Voyage à Peking, à travers la Mongolie en 1820 et 1821. Traduit du russe par M. N., revu par M. J.-B. Eyriès. Egor Fedorovich TIMKOVSKI.
Voyage à Peking, à travers la Mongolie en 1820 et 1821. Traduit du russe par M. N., revu par M. J.-B. Eyriès
Voyage à Peking, à travers la Mongolie en 1820 et 1821. Traduit du russe par M. N., revu par M. J.-B. Eyriès
Voyage à Peking, à travers la Mongolie en 1820 et 1821. Traduit du russe par M. N., revu par M. J.-B. Eyriès
Voyage à Peking, à travers la Mongolie en 1820 et 1821. Traduit du russe par M. N., revu par M. J.-B. Eyriès

Voyage à Peking, à travers la Mongolie en 1820 et 1821. Traduit du russe par M. N., revu par M. J.-B. Eyriès
Voyage à Peking, à travers la Mongolie en 1820 et 1821. Traduit du russe par M. N., revu par M. J.-B. Eyriès

Paris: Dondey-Dupré père et fils, 1826-1827.

Two octavo volumes bound in one, and a quarto atlas with lithographic title page, large folding map, two folding plans and eight lithographic plates; matching later quarter crimson morocco.

A Russian envoy to China

First French edition, recounting the experiences of a Russian envoy to China in the years 1820-1821. Significantly, the atlas volume includes a large plan of the Forbidden City, the first to be published in a Western book.

First French edition, recounting the experiences of a Russian envoy to China in the years 1820-1821. Significantly, the atlas volume includes a large plan of the Forbidden City, the first to be published in a Western book.
The author, Russian diplomat Egor Fedorovich Timkovski accompanied the Russian Orthodox mission to Peking departing Kyakhta in August 1820. Russia had maintained a presence in Peking since 1728. As the embassy contained a church and school, it formed a centre of cultural exchange, language instruction and diplomatic activity between two great empires. The staff of the embassy were refreshed each decade, providing the need for ongoing missions from Russia to the Imperial Court.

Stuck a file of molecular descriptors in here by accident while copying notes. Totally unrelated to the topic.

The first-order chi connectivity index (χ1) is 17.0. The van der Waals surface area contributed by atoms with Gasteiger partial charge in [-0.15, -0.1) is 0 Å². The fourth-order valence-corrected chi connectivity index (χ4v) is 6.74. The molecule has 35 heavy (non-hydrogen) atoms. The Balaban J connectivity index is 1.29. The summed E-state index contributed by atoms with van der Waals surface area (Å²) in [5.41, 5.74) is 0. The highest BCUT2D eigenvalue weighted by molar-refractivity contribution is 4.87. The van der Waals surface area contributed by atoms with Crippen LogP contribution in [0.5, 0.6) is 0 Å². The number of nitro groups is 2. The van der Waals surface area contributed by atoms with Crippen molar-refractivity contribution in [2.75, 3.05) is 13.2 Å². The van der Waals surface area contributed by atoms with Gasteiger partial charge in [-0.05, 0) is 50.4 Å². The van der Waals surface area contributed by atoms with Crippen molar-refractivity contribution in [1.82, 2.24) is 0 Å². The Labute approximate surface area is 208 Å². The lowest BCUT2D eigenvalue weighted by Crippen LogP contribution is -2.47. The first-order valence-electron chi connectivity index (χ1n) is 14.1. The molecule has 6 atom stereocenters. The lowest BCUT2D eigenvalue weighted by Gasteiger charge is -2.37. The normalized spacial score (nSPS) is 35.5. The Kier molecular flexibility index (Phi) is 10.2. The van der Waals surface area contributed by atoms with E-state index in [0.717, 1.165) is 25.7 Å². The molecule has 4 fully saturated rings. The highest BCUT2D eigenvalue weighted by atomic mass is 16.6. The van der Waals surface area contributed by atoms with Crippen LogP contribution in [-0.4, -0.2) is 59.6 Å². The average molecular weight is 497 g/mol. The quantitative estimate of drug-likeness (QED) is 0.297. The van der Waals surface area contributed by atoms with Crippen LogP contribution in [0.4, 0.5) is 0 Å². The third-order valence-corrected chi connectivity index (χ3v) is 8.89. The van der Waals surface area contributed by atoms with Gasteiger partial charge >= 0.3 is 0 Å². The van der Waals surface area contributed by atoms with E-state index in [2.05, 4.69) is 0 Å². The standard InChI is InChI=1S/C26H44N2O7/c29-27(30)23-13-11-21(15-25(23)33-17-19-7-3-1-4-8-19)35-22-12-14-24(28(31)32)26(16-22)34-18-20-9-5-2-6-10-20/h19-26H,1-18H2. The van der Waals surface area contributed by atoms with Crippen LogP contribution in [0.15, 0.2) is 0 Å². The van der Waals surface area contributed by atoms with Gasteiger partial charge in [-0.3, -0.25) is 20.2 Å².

Timkovski's account was considered one of the most important China books of its era, on account of the information he obtained from the long serving Orthodox priests at the Peking embassy. With years of cultural exposure and formidable linguistic competence, the priests provided Timkovski with rich descriptions of Mongol customs and religious life, and enough additional information to expand the scope of his book to Eastern Turkestan, Tibet and Korea. Immediately popular, it was translated and published in German, Dutch, French, English and Polish editions by 1828.
Eight lithographic plates of customs and costumes provide an unusually serene and intimate insight into everyday life, depicting a mounted nomad, musicians, gamblers, a Manchu couple in formal dress and a remarkable grouping of four hunters dressed in furs. The large folding map accurately charts the route of the embassy to Peking through Mongolia, providing a novel and accurate geographical record of the vast Gobi desert.
Timkovski's narrative was edited for publication by accomplished orientalist and explorer Heinrich Klaproth, who had previously travelled through Mongolia in 1805-1807 as part of an unsuccessful Russian embassy to the Imperial Court. Klaproth contributes a statistical overview to the atlas, detailing the wealth, agricultural output, and population of each of the Chinese provinces. Interestingly, he totals some 142,326,734 souls for the entire nation.

Cordier, 2473-74; Lowendahl, 'China Illustrata Nova', 101; Lust, 551.

Price (AUD): $3,500.00  other currencies     Ref: #4305434

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